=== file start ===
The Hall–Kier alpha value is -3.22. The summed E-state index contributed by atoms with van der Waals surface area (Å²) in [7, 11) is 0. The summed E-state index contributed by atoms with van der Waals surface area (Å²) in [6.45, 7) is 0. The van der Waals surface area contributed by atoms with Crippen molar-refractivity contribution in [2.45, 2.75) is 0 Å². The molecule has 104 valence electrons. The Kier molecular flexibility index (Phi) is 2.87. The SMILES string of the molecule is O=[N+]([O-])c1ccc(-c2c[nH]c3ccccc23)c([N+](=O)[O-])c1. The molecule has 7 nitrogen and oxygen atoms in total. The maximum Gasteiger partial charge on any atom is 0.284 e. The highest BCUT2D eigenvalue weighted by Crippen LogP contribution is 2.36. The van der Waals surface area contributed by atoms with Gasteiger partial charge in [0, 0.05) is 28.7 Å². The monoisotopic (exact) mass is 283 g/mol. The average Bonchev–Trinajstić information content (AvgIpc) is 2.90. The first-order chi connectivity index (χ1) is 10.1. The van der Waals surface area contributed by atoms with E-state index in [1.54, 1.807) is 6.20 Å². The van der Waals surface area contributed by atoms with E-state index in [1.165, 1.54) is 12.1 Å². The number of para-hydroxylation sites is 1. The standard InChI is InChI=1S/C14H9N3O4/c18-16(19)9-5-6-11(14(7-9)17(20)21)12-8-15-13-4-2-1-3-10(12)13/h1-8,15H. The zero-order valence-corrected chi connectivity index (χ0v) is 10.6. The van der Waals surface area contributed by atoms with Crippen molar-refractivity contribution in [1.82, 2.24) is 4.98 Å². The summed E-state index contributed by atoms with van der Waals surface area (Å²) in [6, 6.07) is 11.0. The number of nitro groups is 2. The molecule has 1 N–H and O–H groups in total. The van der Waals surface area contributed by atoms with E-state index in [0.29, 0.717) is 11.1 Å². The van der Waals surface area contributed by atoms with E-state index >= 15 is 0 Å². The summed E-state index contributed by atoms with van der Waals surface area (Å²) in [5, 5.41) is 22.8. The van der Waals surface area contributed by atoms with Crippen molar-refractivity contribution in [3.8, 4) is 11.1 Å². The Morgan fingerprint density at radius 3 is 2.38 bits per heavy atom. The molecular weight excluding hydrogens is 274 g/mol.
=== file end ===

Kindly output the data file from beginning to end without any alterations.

The Hall–Kier alpha value is -3.22. The summed E-state index contributed by atoms with van der Waals surface area (Å²) in [7, 11) is 0. The summed E-state index contributed by atoms with van der Waals surface area (Å²) in [6.45, 7) is 0. The van der Waals surface area contributed by atoms with Crippen molar-refractivity contribution in [2.45, 2.75) is 0 Å². The molecule has 104 valence electrons. The Kier molecular flexibility index (Phi) is 2.87. The SMILES string of the molecule is O=[N+]([O-])c1ccc(-c2c[nH]c3ccccc23)c([N+](=O)[O-])c1. The molecule has 7 nitrogen and oxygen atoms in total. The maximum Gasteiger partial charge on any atom is 0.284 e. The highest BCUT2D eigenvalue weighted by Crippen LogP contribution is 2.36. The van der Waals surface area contributed by atoms with Gasteiger partial charge in [0, 0.05) is 28.7 Å². The monoisotopic (exact) mass is 283 g/mol. The average Bonchev–Trinajstić information content (AvgIpc) is 2.90. The first-order chi connectivity index (χ1) is 10.1. The van der Waals surface area contributed by atoms with E-state index in [1.54, 1.807) is 6.20 Å². The van der Waals surface area contributed by atoms with E-state index in [1.165, 1.54) is 12.1 Å². The number of para-hydroxylation sites is 1. The standard InChI is InChI=1S/C14H9N3O4/c18-16(19)9-5-6-11(14(7-9)17(20)21)12-8-15-13-4-2-1-3-10(12)13/h1-8,15H. The zero-order valence-corrected chi connectivity index (χ0v) is 10.6. The van der Waals surface area contributed by atoms with Crippen molar-refractivity contribution in [1.82, 2.24) is 4.98 Å². The summed E-state index contributed by atoms with van der Waals surface area (Å²) in [6, 6.07) is 11.0. The number of nitro groups is 2. The molecule has 1 N–H and O–H groups in total. The van der Waals surface area contributed by atoms with E-state index in [0.29, 0.717) is 11.1 Å². The van der Waals surface area contributed by atoms with E-state index >= 15 is 0 Å². The summed E-state index contributed by atoms with van der Waals surface area (Å²) in [5, 5.41) is 22.8. The van der Waals surface area contributed by atoms with Crippen molar-refractivity contribution in [3.8, 4) is 11.1 Å². The Morgan fingerprint density at radius 3 is 2.38 bits per heavy atom. The molecular weight excluding hydrogens is 274 g/mol.